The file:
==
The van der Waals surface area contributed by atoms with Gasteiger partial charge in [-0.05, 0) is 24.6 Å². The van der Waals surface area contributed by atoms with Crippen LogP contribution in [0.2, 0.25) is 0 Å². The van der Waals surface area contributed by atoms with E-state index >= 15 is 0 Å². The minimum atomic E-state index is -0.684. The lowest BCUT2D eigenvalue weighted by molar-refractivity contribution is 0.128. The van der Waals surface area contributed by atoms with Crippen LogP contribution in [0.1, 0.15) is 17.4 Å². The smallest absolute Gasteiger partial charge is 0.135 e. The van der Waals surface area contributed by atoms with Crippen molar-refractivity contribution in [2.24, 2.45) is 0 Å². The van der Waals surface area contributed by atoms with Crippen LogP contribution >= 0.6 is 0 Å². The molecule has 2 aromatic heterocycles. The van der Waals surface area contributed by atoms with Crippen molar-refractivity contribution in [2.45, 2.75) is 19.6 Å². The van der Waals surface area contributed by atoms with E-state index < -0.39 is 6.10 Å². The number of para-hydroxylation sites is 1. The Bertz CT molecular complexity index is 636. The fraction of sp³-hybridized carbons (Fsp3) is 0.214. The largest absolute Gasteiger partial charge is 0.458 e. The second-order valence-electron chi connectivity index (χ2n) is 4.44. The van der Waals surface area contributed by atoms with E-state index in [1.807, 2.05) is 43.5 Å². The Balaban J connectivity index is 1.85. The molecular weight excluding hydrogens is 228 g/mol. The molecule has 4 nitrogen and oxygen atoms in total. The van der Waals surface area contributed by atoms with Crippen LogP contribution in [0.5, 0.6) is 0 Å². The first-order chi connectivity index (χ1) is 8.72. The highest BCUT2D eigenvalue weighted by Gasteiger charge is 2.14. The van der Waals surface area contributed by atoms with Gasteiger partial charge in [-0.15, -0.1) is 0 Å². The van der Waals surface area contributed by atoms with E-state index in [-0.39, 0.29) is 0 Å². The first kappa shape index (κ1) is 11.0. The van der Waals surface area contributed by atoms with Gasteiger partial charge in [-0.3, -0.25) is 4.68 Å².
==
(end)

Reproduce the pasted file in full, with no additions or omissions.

The van der Waals surface area contributed by atoms with Gasteiger partial charge in [-0.05, 0) is 24.6 Å². The van der Waals surface area contributed by atoms with Crippen LogP contribution in [0.2, 0.25) is 0 Å². The van der Waals surface area contributed by atoms with E-state index >= 15 is 0 Å². The minimum atomic E-state index is -0.684. The lowest BCUT2D eigenvalue weighted by molar-refractivity contribution is 0.128. The van der Waals surface area contributed by atoms with Crippen LogP contribution in [0.1, 0.15) is 17.4 Å². The smallest absolute Gasteiger partial charge is 0.135 e. The van der Waals surface area contributed by atoms with Crippen molar-refractivity contribution in [2.24, 2.45) is 0 Å². The van der Waals surface area contributed by atoms with Crippen LogP contribution >= 0.6 is 0 Å². The molecule has 2 aromatic heterocycles. The van der Waals surface area contributed by atoms with Crippen molar-refractivity contribution in [2.45, 2.75) is 19.6 Å². The van der Waals surface area contributed by atoms with E-state index < -0.39 is 6.10 Å². The number of para-hydroxylation sites is 1. The Bertz CT molecular complexity index is 636. The fraction of sp³-hybridized carbons (Fsp3) is 0.214. The largest absolute Gasteiger partial charge is 0.458 e. The second-order valence-electron chi connectivity index (χ2n) is 4.44. The van der Waals surface area contributed by atoms with E-state index in [1.807, 2.05) is 43.5 Å². The Balaban J connectivity index is 1.85. The molecular weight excluding hydrogens is 228 g/mol. The molecule has 4 nitrogen and oxygen atoms in total. The van der Waals surface area contributed by atoms with Crippen LogP contribution in [0.5, 0.6) is 0 Å². The first-order chi connectivity index (χ1) is 8.72. The highest BCUT2D eigenvalue weighted by Gasteiger charge is 2.14. The van der Waals surface area contributed by atoms with Gasteiger partial charge in [-0.15, -0.1) is 0 Å². The van der Waals surface area contributed by atoms with E-state index in [-0.39, 0.29) is 0 Å². The first kappa shape index (κ1) is 11.0. The van der Waals surface area contributed by atoms with Gasteiger partial charge in [-0.3, -0.25) is 4.68 Å².